Gunmen rape 6 tourists near Acapulco, Mexico
Alcapulco via Wiki Commons
(CNN) — A pack of masked and hooded gunmen broke into a beach bungalow near Acapulco, Mexico, and raped six women tourists after tying up a group of men with cell phone cables and bikini straps, officials said Tuesday.
Another woman, also in the bungalow, was spared during the attack early Monday morning near the troubled beach resort city, known as a top spring break destination.
The victims — Spanish nationals in their 20s on vacation — are now under the protection of Mexican authorities. Spanish officials have been notified.
Acapulco Mayor Luis Walton condemned the attack during a Tuesday news conference and vowed to apprehend those responsible as world attention homed in on Pacific port city.
“It’s a very delicate situation,” he said. “We are going to have the full weight of the law against those responsible.”
He called it regrettable, apologized for the gunmen’s attack and said it would probably affect the image of Acapulco, which derives much of its revenue from tourism.
State prosecutor Martha Elba Garzon said her office would not reveal the names of the victims or anything related to the probe, but she vowed to uphold the “responsibility to provide security to tourists and our people.”
Acapulco, in the mountainous state of Guerrero on Mexico’s Pacific coast, was thought of as a relatively safe city despite rampant violence in the surrounding region. But a recent uptick in drug-related killings has compounded fiscal troubles brought on by the global financial crisis in the once glamorous Hollywood haunt.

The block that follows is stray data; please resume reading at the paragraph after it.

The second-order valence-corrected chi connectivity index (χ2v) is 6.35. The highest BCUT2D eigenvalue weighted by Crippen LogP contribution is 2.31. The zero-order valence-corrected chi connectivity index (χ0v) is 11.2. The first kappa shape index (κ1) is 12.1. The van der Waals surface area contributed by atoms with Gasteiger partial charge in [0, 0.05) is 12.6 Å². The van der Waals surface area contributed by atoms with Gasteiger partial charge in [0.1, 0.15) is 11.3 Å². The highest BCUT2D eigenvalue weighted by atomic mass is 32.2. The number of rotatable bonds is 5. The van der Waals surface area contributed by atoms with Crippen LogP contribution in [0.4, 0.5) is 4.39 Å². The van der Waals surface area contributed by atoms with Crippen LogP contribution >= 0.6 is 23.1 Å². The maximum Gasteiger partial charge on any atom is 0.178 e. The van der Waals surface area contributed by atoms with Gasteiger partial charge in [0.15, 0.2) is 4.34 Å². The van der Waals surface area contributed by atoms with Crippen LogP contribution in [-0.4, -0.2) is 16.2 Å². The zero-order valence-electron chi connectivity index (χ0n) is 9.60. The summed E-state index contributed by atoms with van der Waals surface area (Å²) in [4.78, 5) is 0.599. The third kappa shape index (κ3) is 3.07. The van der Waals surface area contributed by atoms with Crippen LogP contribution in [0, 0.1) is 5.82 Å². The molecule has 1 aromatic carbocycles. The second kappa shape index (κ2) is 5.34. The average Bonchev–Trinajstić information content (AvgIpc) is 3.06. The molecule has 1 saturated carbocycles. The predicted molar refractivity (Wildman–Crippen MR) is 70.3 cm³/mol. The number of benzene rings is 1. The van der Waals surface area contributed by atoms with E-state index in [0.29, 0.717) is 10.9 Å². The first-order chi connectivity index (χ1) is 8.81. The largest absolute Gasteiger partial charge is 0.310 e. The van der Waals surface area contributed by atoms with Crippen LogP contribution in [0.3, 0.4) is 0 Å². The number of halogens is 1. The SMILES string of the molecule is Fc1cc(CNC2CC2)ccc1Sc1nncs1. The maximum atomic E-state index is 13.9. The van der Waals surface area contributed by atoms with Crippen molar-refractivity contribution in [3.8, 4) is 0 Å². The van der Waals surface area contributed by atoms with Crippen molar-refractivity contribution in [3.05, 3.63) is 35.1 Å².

After a series of gruesome murders in Guerrero, American and British authorities issued travel warnings.
In recent years, the region’s drug wars are thought to have impacted the city’s tourism sector as rival cartels vie for control of drug routes originating in South America. It is not clear if Monday’s attack was drug-related.
And yet the port city has also shown signs of a rebound.
Spanish tennis great Rafael Nadal is expected to play at the Acapulco Open later this month, and Mexican billionaire Carlos Slim recently promised a series of new investment projects.
Hotel occupancy rates inside Acapulco now hover around 65%, according to the city’s Municipal Tourism Board.
Image problem notwithstanding, Mexico has remained a top tourist destination for decades. It welcomed 20 million Americans in 2010, the latest year for which federal data is available.
The city of Acapulco brought in roughly half a million tourists last year. Most of them were Mexicans, including residents from the capital and Cuernavaca who flocked to beaches a four-hour drive away.
But the U.S. State Department said resort city bars, including those in Acapulco, can be “havens for drug dealers and petty criminals.”
The agency said “resort areas and tourist destinations in Mexico generally do not see the levels of drug-related violence and crime reported in the border region and in areas along major trafficking routes.”
Spain’s Foreign Ministry advises travelers that “while foreign tourists rarely are victims of kidnapping or extortion, they can be victims of assaults and robberies.”
It said the mountainous state of Guerrero “should especially be avoided,” or travelers should proceed with “extreme caution.”
“In Acapulco, organized crime has carried out violent incidents, although until now they have not affected foreign tourists or the places they frequent,” the agency said.
An estimated 107,000 Spaniards live in Mexico. They reside mostly in the capital.
CNN’s Ariel Crespo in Mexico City, Al Goodman in Madrid, and Nick Valencia and Catherine Shoichet in Atlanta contributed to this report. Nick Parker and Salomon Kauffman contributed to this report from Acapulco.
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